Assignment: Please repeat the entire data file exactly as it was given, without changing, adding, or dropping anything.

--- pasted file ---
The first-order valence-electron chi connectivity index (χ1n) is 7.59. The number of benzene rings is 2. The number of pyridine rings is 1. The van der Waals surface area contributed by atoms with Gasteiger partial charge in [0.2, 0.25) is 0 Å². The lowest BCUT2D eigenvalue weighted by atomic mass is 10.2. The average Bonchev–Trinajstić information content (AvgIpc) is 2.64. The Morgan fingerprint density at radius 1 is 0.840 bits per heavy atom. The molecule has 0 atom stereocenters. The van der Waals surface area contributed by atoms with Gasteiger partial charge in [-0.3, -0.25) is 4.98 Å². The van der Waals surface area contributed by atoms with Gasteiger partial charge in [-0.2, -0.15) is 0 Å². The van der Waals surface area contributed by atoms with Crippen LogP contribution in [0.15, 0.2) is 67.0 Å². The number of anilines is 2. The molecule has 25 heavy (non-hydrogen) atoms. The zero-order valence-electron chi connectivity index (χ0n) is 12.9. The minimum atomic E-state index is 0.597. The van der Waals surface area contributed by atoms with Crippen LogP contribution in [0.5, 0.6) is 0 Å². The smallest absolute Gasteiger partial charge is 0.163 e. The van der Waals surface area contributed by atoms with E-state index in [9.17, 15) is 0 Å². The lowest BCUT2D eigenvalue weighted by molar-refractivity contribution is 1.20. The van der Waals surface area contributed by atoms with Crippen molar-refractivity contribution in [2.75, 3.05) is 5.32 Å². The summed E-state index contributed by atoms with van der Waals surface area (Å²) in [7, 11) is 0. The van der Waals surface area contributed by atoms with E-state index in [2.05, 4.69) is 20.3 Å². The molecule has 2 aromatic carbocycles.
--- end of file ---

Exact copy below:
The first-order valence-electron chi connectivity index (χ1n) is 7.59. The number of benzene rings is 2. The number of pyridine rings is 1. The van der Waals surface area contributed by atoms with Gasteiger partial charge in [0.2, 0.25) is 0 Å². The lowest BCUT2D eigenvalue weighted by atomic mass is 10.2. The average Bonchev–Trinajstić information content (AvgIpc) is 2.64. The Morgan fingerprint density at radius 1 is 0.840 bits per heavy atom. The molecule has 0 atom stereocenters. The van der Waals surface area contributed by atoms with Gasteiger partial charge in [-0.3, -0.25) is 4.98 Å². The van der Waals surface area contributed by atoms with Gasteiger partial charge in [-0.2, -0.15) is 0 Å². The van der Waals surface area contributed by atoms with Crippen LogP contribution in [0.15, 0.2) is 67.0 Å². The number of anilines is 2. The molecule has 25 heavy (non-hydrogen) atoms. The zero-order valence-electron chi connectivity index (χ0n) is 12.9. The minimum atomic E-state index is 0.597. The van der Waals surface area contributed by atoms with Crippen LogP contribution in [0.5, 0.6) is 0 Å². The smallest absolute Gasteiger partial charge is 0.163 e. The van der Waals surface area contributed by atoms with E-state index in [9.17, 15) is 0 Å². The lowest BCUT2D eigenvalue weighted by molar-refractivity contribution is 1.20. The van der Waals surface area contributed by atoms with Crippen molar-refractivity contribution in [2.75, 3.05) is 5.32 Å². The summed E-state index contributed by atoms with van der Waals surface area (Å²) in [7, 11) is 0. The van der Waals surface area contributed by atoms with E-state index in [2.05, 4.69) is 20.3 Å². The molecule has 2 aromatic carbocycles.